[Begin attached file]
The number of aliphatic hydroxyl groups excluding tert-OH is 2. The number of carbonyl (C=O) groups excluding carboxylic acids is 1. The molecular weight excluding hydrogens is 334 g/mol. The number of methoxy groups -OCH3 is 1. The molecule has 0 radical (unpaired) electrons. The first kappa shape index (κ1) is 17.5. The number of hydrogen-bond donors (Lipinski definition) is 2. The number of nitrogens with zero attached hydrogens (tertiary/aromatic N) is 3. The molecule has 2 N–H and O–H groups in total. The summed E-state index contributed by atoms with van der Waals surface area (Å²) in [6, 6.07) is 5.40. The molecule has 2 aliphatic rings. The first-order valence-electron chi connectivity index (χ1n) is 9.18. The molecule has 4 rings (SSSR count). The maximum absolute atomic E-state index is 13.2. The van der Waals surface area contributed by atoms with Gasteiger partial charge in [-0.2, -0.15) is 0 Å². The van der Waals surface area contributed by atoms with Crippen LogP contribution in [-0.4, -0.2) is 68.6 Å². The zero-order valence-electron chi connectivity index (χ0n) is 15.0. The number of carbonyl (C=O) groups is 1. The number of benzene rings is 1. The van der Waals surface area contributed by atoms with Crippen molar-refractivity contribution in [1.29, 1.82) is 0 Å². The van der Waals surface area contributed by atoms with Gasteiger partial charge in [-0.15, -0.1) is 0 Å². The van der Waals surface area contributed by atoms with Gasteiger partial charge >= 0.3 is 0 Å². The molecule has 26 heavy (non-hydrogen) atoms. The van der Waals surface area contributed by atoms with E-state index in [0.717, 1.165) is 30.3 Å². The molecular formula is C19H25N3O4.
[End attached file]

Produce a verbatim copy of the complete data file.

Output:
The number of aliphatic hydroxyl groups excluding tert-OH is 2. The number of carbonyl (C=O) groups excluding carboxylic acids is 1. The molecular weight excluding hydrogens is 334 g/mol. The number of methoxy groups -OCH3 is 1. The molecule has 0 radical (unpaired) electrons. The first kappa shape index (κ1) is 17.5. The number of hydrogen-bond donors (Lipinski definition) is 2. The number of nitrogens with zero attached hydrogens (tertiary/aromatic N) is 3. The molecule has 2 N–H and O–H groups in total. The summed E-state index contributed by atoms with van der Waals surface area (Å²) in [6, 6.07) is 5.40. The molecule has 2 aliphatic rings. The first-order valence-electron chi connectivity index (χ1n) is 9.18. The molecule has 4 rings (SSSR count). The maximum absolute atomic E-state index is 13.2. The van der Waals surface area contributed by atoms with Gasteiger partial charge in [-0.2, -0.15) is 0 Å². The van der Waals surface area contributed by atoms with Crippen LogP contribution in [-0.4, -0.2) is 68.6 Å². The zero-order valence-electron chi connectivity index (χ0n) is 15.0. The number of carbonyl (C=O) groups is 1. The number of benzene rings is 1. The van der Waals surface area contributed by atoms with Crippen molar-refractivity contribution in [1.29, 1.82) is 0 Å². The van der Waals surface area contributed by atoms with Gasteiger partial charge in [-0.15, -0.1) is 0 Å². The van der Waals surface area contributed by atoms with Gasteiger partial charge >= 0.3 is 0 Å². The molecule has 26 heavy (non-hydrogen) atoms. The van der Waals surface area contributed by atoms with E-state index in [0.717, 1.165) is 30.3 Å². The molecular formula is C19H25N3O4.